BWW Review: Larissa FastHorse's Comedy of Social Justice Warrior Errors, THE THANKSGIVING PLAY
"There are many factors, grant and school board requirements that we need to fulfill with this piece," the director explains to the cast on the first day of rehearsal of a Thanksgiving play for children.
"I am a vegan so that subject is especially sensitive for me. However I want to lift up the acknowledgement that although my sensitivity about the slaughter of millions of animals, including forty five million turkeys, is valid, I am conscious of not allowing my personal issues to take up more space in the room than the justified anger of the Native people around this idea of Thanksgiving in our post-colonial society"
In Larissa Fasthorse's comedy of social justice warrior errors, The Thanksgiving Play, public school teaching artist Logan (Jennifer Bareilles) is under extra pressure to come through with a successful piece for this year's All School Turkey Trot, after her production of THE ICEMAN COMETH with a cast of 15-year-olds resulted in a petition from 300 parents calling for her firing.
Her street performer boyfriend, Jaxton (Greg Keller), a yoga enthusiast and "vegan ally" presents her with a first day of rehearsal gift; a water bottle made from recycled glass from broken windows of housing projects.
Instead of working from a prepared script, it's Logan's intention to create a piece devised through improvisation and input from the company.
"It's the wave of the future in theater," says Jaxton. "I mean actors in Sweden haven't touched a script in years."
Towards that end, elementary school history teacher Caden (Jeffrey Bean) has gathered plenty of information that tells the true story of the colonization and conquest of the American continents, debunking the Eurocentric view of the holiday taught in schools.
The three of them are white, but Logan has been awarded a Native American Heritage Month Awareness Through Art Grant, allowing her to hire an Indigenous professional actor. Her Gender Equity in History Grant requires the inclusion of a lead female historical figure.
Enter Alicia (Margo Seibert), a Hollywood starlet hopeful who relies more on her looks than her talent to get ahead. ("I haven't opened a door or paid for a drink since I was sixteen. Hotness is privilege.")
Logan had assumed that Alicia could contribute an authentic Indigenous voice to the proceedings but it turns out that she is also white. Like any other job applicant, actors cannot be asked their ethnicity when auditioning for a role, and Alicia has six headshots used to get work as different ethnic types. Logan happened to cast her from her Native American headshot.
Since employees can't be fired because of their race, Logan is stuck with Alicia and now must figure out a way to create a play that is inclusive of the experiences of Indigenous people without having anyone representing them.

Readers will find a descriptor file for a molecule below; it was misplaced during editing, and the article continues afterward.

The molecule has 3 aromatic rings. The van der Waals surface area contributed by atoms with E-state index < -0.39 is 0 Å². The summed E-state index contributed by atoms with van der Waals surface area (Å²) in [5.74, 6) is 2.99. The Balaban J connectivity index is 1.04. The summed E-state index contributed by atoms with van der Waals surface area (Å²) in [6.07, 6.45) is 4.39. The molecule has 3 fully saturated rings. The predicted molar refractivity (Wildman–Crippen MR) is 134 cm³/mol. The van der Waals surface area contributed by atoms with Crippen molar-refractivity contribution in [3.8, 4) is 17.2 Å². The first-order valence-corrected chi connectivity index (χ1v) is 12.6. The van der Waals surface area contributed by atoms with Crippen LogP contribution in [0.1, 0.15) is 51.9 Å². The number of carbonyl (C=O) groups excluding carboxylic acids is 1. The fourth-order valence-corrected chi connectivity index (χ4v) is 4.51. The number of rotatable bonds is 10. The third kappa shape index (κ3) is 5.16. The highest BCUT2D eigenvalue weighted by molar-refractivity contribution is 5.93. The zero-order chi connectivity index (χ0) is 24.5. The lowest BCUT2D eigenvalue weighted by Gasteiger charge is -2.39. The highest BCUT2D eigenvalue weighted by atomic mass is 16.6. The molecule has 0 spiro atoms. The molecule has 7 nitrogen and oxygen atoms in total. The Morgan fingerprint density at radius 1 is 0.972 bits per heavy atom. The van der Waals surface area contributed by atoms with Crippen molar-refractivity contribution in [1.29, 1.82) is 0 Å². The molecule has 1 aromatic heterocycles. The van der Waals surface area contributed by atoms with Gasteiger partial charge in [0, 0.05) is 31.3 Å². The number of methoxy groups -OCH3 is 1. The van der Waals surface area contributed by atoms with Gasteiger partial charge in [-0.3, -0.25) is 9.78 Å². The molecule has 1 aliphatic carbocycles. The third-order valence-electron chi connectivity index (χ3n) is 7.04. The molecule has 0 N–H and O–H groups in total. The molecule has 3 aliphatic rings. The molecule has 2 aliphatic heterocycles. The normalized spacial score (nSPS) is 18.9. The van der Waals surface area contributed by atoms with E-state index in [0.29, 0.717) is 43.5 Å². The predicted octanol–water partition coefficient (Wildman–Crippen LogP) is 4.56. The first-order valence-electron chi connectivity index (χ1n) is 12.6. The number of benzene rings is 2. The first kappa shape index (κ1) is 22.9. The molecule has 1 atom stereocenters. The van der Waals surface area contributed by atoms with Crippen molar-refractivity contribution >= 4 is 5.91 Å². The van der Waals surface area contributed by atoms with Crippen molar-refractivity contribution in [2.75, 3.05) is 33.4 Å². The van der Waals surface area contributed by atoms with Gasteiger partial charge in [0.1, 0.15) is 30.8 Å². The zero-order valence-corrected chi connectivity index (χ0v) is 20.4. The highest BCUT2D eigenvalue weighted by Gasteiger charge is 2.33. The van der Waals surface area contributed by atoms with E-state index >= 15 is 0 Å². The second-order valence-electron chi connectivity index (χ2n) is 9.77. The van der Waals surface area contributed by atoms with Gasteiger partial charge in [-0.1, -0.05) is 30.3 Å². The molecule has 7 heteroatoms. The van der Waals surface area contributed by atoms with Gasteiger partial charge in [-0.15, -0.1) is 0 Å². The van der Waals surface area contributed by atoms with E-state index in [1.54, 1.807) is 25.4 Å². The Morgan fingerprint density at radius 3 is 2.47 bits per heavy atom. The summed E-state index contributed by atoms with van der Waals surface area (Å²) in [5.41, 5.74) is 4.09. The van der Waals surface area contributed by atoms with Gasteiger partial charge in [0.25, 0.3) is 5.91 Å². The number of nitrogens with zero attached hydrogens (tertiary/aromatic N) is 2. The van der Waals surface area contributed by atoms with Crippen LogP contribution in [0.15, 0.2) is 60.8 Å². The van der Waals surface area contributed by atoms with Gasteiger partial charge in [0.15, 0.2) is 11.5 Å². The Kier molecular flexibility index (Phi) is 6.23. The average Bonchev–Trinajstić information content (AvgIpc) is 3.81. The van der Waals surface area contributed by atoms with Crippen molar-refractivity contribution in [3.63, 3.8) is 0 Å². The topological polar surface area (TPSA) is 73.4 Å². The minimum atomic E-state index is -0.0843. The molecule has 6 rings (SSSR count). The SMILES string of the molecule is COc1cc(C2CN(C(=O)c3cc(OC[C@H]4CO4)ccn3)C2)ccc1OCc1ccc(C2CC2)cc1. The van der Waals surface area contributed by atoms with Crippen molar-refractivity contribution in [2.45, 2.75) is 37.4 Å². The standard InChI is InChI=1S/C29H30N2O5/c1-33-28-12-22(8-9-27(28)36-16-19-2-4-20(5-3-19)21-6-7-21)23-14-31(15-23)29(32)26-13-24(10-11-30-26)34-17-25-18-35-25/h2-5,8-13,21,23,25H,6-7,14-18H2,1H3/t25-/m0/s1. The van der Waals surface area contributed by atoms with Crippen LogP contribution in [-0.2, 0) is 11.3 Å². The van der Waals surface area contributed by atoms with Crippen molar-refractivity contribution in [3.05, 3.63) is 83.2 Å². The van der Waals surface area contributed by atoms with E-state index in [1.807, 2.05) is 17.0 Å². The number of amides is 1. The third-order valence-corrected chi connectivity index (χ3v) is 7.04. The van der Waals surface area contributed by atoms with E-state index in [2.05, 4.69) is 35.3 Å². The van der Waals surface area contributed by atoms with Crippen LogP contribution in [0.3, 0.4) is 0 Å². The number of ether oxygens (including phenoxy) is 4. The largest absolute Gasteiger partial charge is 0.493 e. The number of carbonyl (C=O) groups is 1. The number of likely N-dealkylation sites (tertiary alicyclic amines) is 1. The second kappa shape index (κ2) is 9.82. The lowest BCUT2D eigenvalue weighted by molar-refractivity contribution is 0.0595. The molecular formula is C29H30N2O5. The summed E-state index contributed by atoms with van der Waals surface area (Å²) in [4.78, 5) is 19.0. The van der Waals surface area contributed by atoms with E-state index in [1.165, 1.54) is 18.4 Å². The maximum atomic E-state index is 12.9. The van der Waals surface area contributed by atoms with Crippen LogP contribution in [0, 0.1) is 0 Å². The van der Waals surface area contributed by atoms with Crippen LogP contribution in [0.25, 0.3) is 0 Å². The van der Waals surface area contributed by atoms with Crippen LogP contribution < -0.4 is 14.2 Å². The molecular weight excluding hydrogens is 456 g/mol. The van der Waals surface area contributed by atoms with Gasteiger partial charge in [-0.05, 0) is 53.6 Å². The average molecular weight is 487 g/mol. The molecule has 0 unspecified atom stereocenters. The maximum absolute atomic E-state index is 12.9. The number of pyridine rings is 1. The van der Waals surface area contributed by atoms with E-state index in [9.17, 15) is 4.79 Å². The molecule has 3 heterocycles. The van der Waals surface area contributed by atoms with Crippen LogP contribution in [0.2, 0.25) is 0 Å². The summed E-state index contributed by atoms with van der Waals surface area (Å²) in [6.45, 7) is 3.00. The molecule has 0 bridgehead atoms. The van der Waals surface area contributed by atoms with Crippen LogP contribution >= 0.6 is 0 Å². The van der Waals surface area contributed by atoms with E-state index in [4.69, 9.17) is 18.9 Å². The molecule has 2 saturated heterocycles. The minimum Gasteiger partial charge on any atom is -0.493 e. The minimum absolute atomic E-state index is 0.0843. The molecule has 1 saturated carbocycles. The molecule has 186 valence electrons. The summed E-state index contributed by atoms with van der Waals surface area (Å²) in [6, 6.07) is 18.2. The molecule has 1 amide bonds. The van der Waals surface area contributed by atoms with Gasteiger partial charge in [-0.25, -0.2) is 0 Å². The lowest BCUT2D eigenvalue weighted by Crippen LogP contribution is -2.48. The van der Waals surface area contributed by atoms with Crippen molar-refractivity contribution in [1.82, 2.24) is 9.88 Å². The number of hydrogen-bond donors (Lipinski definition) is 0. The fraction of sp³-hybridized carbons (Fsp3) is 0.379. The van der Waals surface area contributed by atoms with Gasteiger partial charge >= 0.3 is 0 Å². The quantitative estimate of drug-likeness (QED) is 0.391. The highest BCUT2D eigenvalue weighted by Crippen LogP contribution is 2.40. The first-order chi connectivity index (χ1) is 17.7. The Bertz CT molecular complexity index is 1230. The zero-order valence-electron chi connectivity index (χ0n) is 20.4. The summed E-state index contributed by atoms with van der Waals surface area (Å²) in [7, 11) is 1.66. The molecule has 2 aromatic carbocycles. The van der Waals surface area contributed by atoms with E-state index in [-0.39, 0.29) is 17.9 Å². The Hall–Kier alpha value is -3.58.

The cleverest part of The Thanksgiving Play is that the playwright, who is Sicangu Lakota, has addressed the issue of Indigenous people's history being excluded from American culture with a play populated by all white characters. (A note in the script says that people of color who can pass for white should be considered for all characters.)
Also very effective is the play's opening, where the company members, dressed for a Thanksgiving pageant, give an example of what might pass for educational activities these days by singing a cringe-worthy ditty. ("On the fourth day of Thanksgiving, the natives gave to me... Four bows and arrows, three Native headdresses, two turkey gobblers, and a pumpkin in a pumpkin patch.) As announce by a character, the lyric can be found at www.childhood101.com/preschoolcountingsongs. (A visit to the website leads to a note saying the page no longer exists.)
Later on, we see a recreation of a 2001 performance from Eastside Charter Middle School of the Performing Arts, showing performers dressed as a Pilgrim and a Native singing patriotic anthems. The announced YouTube address for the video of the original performance no longer works.
But for the bulk of the ninety-minute play, the stereotypical characters appear built on their punchlines involving privilege, pronouns, microaggressions and some obligatory inside theatre jokes. ("Dramaturg! The holy grail of American theater titles.") It's all fairly familiar, but genial, and director Moritz von Stuelpnagel keeps the characters sympathetic.
We hear so much these days about plays and films looking at women and/or minorities through white and/or male eyes, so the concept of seeing well-meaning white liberals through the eyes of a member of a group they're trying to support is a subject ripe for meaningful satire. But despite some interesting moments and a few good laughs, The Thanksgiving Play dilutes the concept into pretty standard sketch comedy.